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President Trump and Joe Biden at the first presidential debate. Photo: Saul Loeb, Jim Watson/AFP via Getty Images

Joe Biden's campaign has resumed its negative TV and digital ads against President Trump after temporarily taking them down last Friday when he was hospitalized with COVID-19.

Why it matters: There are just under four weeks until the election. Now that Trump is back in the White House, Democrats feel he's fair game for criticism as he was before his diagnosis.

What they're saying: "Our campaign has always been about making the positive case for Joe Biden, but there's a stark contrast between Vice President Biden and Donald Trump and their visions for our country," said Mike Gwin, Biden campaign deputy rapid response director.

  • "We're going to continue to make a full throated case for Vice President Biden and we will forcefully correct the record when Trump attacks and lies."

Go deeper

Trump's four-year information war

Photo illustration: Brendan Lynch. Photos: Doug Mills-Pool/Getty Images

Last week's riot at the Capitol was many things, but perhaps chiefly it was the culmination of four years of information warfare waged against the country from within the Oval Office.

Why it matters: A sprawling disinformation campaign led by President Trump — and buttressed by his allies in the media, online and in Congress — has severely destabilized the U.S. and makes further acts of violence and would-be insurrection a near certainty.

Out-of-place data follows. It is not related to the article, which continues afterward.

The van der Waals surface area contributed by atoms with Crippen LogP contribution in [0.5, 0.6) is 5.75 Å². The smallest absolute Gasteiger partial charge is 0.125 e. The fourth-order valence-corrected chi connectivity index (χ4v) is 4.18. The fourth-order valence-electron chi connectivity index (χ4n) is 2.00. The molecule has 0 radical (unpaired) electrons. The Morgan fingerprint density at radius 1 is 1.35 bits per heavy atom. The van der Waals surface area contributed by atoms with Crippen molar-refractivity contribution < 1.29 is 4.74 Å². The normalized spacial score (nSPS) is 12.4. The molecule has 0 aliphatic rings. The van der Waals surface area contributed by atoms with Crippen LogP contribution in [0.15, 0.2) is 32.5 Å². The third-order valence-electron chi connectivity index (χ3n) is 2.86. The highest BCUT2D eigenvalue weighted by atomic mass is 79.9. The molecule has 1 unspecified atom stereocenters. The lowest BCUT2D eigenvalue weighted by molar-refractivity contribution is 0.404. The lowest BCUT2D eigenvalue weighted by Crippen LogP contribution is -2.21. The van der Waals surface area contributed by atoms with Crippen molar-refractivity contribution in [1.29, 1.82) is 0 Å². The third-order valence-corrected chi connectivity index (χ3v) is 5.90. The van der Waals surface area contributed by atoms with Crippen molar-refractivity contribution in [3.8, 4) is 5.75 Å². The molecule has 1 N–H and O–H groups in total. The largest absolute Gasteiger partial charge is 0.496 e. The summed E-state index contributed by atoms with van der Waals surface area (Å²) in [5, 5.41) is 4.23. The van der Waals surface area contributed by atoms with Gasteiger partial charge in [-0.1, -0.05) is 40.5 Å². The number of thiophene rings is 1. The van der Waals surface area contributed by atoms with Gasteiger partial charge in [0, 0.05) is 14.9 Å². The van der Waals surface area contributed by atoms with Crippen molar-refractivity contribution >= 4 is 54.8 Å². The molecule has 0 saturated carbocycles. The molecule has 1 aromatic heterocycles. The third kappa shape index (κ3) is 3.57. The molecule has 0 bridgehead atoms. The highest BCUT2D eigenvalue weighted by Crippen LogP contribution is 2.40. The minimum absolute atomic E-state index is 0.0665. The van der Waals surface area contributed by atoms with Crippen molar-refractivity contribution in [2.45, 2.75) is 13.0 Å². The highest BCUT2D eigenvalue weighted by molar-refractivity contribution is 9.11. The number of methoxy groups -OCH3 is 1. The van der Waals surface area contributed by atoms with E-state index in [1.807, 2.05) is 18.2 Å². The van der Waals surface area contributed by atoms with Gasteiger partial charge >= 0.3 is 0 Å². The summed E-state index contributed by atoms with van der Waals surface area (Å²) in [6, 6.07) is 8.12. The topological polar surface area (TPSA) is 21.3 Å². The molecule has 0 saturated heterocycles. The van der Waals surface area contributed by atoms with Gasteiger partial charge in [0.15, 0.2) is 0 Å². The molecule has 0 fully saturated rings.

After impeachment, Trump says he "unequivocally" condemns U.S. Capitol violence

Photo: MANDEL NGAN via Getty

President Trump condemned political violence in a video Wednesday evening exactly one week after a pro-Trump mob breached the Capitol in a deadly siege, and hours after the House voted to impeach him for a second time.

Why it matters: The video, posted to the White House's official Twitter account, came as the president faces an impeachment trial in the Senate after 10 Republicans voted with House Democrats for impeachment.

Capitol assault only one reason Trump impeached

A television in the White House briefing room shows the near-final impeachment vote against President Trump. Photo: Drew Angerer/Getty Images

President Trump didn't earn his historic second impeachment just by inciting a riot on a single day. He laid its foundation event by event during the two months preceding it.

Why it matters: Uneasiness built to rage among some Republicans as the president challenged the election results, blocked important legislative accomplishments and cost the party its hold on the Senate.